The Volokh Conspiracy
Mostly law professors | Sometimes contrarian | Often libertarian | Always independent
In July, the Court ruled against Calvary Chapel, a church in Nevada. The unsigned opinion, which split 5-4, did not offer any analysis. Presumably, Chief Justice Roberts was willing to quietly stand by his South Bay concurrence. And the other four couldn't be bothered to reply to the excellent dissent from Justice Kavanaugh. Well, four become three, and blue Monday shifted to red Thursday. After Diocese, South Bay was no more.
Now, the lower courts have begun to shift the jurisprudence. The Sixth Circuit recently buried South Bay, though the Court distinguished Diocese in an unpersuasive fashion.
Today, the Ninth Circuit has joined the fray. A three-judge panel has ruled in favor of Calvary Chapel church. (My former boss, Judge Danny Boggs of the Sixth Circuit, was sitting by designation on the Ninth). The panel found that Diocese "arguably represented a seismic shift in Free Exercise law, and compels the result in this case." This case came out one way under South Bay, and came out the opposite way under Diocese.
Here is the crux of the Court's analysis:
The Supreme Court's decision in Roman Catholic Diocese compels us to reverse the district court. Just like the New York restrictions, the Directive treats numerous secular activities and entities significantly better than religious worship services. Casinos, bowling alleys, retail businesses, restaurants, arcades, and other similar secular entities are limited to 50% of fire-code capacity, yet houses of worship are limited to fifty people regardless of their fire-code capacities. As a result, the restrictions in the Directive, although not identical to New York's, require attendance limitations that create the same "disparate treatment" of religion. Id. at *2. Because "disparate treatment" of religion triggers strict scrutiny review—as it did in Roman Catholic Diocese—we will review the restrictions in the Directive under strict scrutiny.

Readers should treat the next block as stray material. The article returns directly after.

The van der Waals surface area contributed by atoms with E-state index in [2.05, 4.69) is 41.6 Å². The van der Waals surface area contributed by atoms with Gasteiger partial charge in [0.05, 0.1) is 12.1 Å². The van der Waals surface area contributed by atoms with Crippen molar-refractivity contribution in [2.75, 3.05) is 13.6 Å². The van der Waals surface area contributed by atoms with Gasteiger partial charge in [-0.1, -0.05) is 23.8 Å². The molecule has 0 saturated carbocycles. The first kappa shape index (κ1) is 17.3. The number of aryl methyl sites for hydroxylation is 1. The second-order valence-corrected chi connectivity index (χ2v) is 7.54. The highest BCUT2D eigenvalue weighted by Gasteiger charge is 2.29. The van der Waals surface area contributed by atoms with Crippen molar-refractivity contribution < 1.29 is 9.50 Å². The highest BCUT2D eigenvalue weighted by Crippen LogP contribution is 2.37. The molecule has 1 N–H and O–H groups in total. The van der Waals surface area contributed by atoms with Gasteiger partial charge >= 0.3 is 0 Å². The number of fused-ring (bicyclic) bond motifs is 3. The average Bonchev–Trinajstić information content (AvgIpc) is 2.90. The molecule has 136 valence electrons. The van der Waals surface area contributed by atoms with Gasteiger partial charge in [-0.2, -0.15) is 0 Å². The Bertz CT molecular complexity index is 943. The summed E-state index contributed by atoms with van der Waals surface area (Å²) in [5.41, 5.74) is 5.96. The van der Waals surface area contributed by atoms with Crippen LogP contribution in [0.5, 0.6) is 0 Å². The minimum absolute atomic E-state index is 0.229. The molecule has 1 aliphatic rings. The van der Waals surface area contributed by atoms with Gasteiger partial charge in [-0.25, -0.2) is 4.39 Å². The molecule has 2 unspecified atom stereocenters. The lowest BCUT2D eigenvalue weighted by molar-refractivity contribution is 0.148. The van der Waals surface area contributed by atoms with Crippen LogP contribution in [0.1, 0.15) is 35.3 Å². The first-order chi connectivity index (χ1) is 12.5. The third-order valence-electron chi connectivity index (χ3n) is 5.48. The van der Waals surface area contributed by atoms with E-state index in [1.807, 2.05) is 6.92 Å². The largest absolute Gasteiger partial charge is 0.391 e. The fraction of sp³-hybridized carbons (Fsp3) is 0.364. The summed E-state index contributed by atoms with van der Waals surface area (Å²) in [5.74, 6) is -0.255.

Remember, Chief Justice Roberts would limit comparison's to "comparable secular gatherings." But Diocese dropped the "comparable" requirement. If any secular gatherings are treated more favorably, strict scrutiny is triggered. The per curiam opinion didn't quite adopt Justice Kavanaugh's "most favored right" framework, but it is difficult to read the case any other way. Here, the Ninth Circuit compared houses of worship to some pretty dissimilar businesses: "Casinos, bowling alleys, retail businesses, restaurants, arcades, and other similar secular entities." Because those secular gathering places were subject to a different regime, the state had the burden to justify that disparate treatment.
Here, Nevada was unable to satisfy the rigors of strict scrutiny. Specifically, the state could achieve its interest through more narrowly tailored means. The court explained that Nevada could drop the hard cap, and restrict attendance at houses of worship to a certain percentage of the occupancy limit.
The Directive—although less restrictive in some respects than the New York regulations reviewed in Roman Catholic Diocese—is not narrowly tailored because, for example, "maximum attendance at a religious service could be tied to the size of the [house of worship]." Id. In other words, instead of a fifty-person cap, the Directive could have, for example, imposed a limitation of 50% of fire-code capacity on houses of worship, like the limitation it imposed on retail stores and restaurants, and like the limitation the Nevada Gaming Control Board imposed on casinos. Therefore, though slowing the spread of COVID-19 is a compelling interest, the Directive is not narrowly tailored to serve that interest.
Ultimately, the panel did not grant an injunction pending appeal. It "instructed" the District Court to enjoin the regulations.
Accordingly, we reverse the district court, instruct the district court to employ strict scrutiny review to its analysis of the Directive, and preliminarily enjoin the State from imposing attendance limitations on in-person services in houses of worship that are less favorable than 25% of the fire-code capacity. The district court may modify this preliminary injunctive relief, consistent with this opinion and general equitable principles. See Winter, 555 U.S. at 20. We encourage the district court to act expeditiously in connection with any such modification.
This move was savvy. Nevada can't credibly seek a Supreme Court stay, because there is no injunction in place. I am not sure if the Ninth Circuit rules permit a petition for rehearing en banc here. Again, I think such a petition is premature because the District Court has not yet ruled. In theory, at least, the District Court could deny an injunction. And therein lies the rub. If the District Court decides to deny relief, the panel could swoop in with an injunction pending appeal. Your move District Court. "Act expeditiously."
Or Nevada could consent to a 25% limitation, and avoid further litigation. This latter path would be better.
Update: I misread the relief paragraph. The serial comma strikes again. The panel entered three remedies: (1) reverse the lower court, (2) enter an injunction pending appeal, and (3) instruct the district court to use strict scrutiny fo the future. The third step seemed obvious in light of the panel's analysis. Thus, I thought the instructions concerned how to rule on the request for injunctive relief. Mea culpa.